Surprising discoveries were made when a panel of scientists wanted to test and see how far gray whales swim during migration season. Therefore, a group of such mammals were tagged and monitored in order to see what happens.
The results were impressive and they have major implications in the study of mammals, offering new information for scientists who observe whales’ behavior and migration patterns.
Varvara, the whale that broke the world record for mammals’ longest continuous swim, covered almost 14,000 miles between Russia and Mexico. No rest or food stops, the now famous gray whale amazed the science world.
Maybe 14,000 miles doesn’t sound too impressive for some (really?), but researchers also translate that measure in time units. They estimate Varvara had to swim for more than five months to cover such an unbelievably long distance – not that long, considering.
But what baffled scientists the most was the fact that the whale did not make a single stop or pause or restart in its long voyage, meaning it spent almost half a year swimming continuously.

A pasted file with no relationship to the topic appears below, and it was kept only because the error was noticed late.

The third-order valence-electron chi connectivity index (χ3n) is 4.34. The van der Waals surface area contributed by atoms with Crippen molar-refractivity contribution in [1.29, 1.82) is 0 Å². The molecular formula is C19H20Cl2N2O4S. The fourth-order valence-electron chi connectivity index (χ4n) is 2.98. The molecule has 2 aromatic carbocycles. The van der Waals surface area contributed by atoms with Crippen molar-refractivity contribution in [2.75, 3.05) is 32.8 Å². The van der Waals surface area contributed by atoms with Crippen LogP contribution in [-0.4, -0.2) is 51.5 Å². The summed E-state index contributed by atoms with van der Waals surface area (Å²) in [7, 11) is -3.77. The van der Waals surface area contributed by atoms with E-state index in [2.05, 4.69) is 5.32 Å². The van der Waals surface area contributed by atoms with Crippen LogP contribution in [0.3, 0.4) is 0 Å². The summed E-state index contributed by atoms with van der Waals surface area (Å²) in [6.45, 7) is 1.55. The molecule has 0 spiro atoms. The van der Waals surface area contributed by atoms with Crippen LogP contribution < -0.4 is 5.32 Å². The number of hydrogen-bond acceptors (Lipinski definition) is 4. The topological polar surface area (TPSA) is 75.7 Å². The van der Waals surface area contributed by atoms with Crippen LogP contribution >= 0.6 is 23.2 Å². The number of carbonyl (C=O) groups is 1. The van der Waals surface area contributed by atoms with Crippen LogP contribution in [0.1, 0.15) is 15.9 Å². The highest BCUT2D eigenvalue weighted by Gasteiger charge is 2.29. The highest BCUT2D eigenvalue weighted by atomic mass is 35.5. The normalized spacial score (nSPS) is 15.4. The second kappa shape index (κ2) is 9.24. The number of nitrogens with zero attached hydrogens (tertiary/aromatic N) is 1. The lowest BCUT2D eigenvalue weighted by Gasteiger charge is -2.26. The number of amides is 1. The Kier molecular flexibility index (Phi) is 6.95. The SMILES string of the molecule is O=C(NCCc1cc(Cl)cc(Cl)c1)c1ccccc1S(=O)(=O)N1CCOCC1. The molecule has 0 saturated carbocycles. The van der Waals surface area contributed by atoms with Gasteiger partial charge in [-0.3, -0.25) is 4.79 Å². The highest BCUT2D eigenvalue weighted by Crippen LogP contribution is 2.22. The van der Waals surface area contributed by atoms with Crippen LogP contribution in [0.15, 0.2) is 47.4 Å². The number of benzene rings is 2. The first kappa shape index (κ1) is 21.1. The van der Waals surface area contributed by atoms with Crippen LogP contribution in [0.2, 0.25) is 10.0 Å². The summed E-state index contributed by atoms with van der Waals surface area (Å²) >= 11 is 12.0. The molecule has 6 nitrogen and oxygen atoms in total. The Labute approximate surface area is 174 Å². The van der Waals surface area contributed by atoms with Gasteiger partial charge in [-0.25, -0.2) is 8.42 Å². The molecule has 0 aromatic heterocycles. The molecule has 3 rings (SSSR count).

At some point, it started swimming, and didn’t stop until it considered it reached the final destination. Thus, Varvara was awarded with the title of the most exceptional migrating gray whale to hold the world record of longest non-stop migration travel.
Bruce Mate is one of the researchers involved in the monitoring of the whales pod and part of the study, and also an eminent researcher with the Oregon State University. He explained how gray whales are very similar with humans in that we share the same body temperature, therefore, they have to migrate, so they swim in cooler or warmer waters, as needed.
However, according to Mate, this journey is not just breaking the world record, but also brings some interesting insight in the way whales perceive distances and orientation. Seeing how the whale chose different routes to reach its destinations only goes to show what magnificent navigators mammals are.
It is still unknown what factors are involved in the way whales favor some routes and not others, and what causes them to change the course during their long migration. More studies are underway attempting to monitor and observe in a closer manner how these exceptional mammals behave and to see if patterns arise.
Before 1996, eastern gray whales were on the endangered species list, but thanks to an international effort led by the U.S., they are out of the danger’s way.
Image Source: Fiji Marinas